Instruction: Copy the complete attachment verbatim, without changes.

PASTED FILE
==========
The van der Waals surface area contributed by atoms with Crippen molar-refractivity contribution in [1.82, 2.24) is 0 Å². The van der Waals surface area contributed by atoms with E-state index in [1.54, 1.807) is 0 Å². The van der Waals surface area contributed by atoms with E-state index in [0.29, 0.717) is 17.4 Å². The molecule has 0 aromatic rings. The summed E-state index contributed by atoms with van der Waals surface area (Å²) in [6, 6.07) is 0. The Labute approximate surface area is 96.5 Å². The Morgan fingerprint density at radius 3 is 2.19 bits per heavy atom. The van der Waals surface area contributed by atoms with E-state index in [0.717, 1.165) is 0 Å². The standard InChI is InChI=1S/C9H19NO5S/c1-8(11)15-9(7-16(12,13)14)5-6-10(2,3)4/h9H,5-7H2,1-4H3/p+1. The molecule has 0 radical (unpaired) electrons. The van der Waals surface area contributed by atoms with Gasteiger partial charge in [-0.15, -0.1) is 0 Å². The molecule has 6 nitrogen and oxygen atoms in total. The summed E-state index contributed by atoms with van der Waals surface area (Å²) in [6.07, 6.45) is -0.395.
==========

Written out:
The van der Waals surface area contributed by atoms with Crippen molar-refractivity contribution in [1.82, 2.24) is 0 Å². The van der Waals surface area contributed by atoms with E-state index in [1.54, 1.807) is 0 Å². The van der Waals surface area contributed by atoms with E-state index in [0.29, 0.717) is 17.4 Å². The molecule has 0 aromatic rings. The summed E-state index contributed by atoms with van der Waals surface area (Å²) in [6, 6.07) is 0. The Labute approximate surface area is 96.5 Å². The Morgan fingerprint density at radius 3 is 2.19 bits per heavy atom. The van der Waals surface area contributed by atoms with E-state index in [0.717, 1.165) is 0 Å². The standard InChI is InChI=1S/C9H19NO5S/c1-8(11)15-9(7-16(12,13)14)5-6-10(2,3)4/h9H,5-7H2,1-4H3/p+1. The molecule has 0 radical (unpaired) electrons. The van der Waals surface area contributed by atoms with Gasteiger partial charge in [-0.15, -0.1) is 0 Å². The molecule has 6 nitrogen and oxygen atoms in total. The summed E-state index contributed by atoms with van der Waals surface area (Å²) in [6.07, 6.45) is -0.395.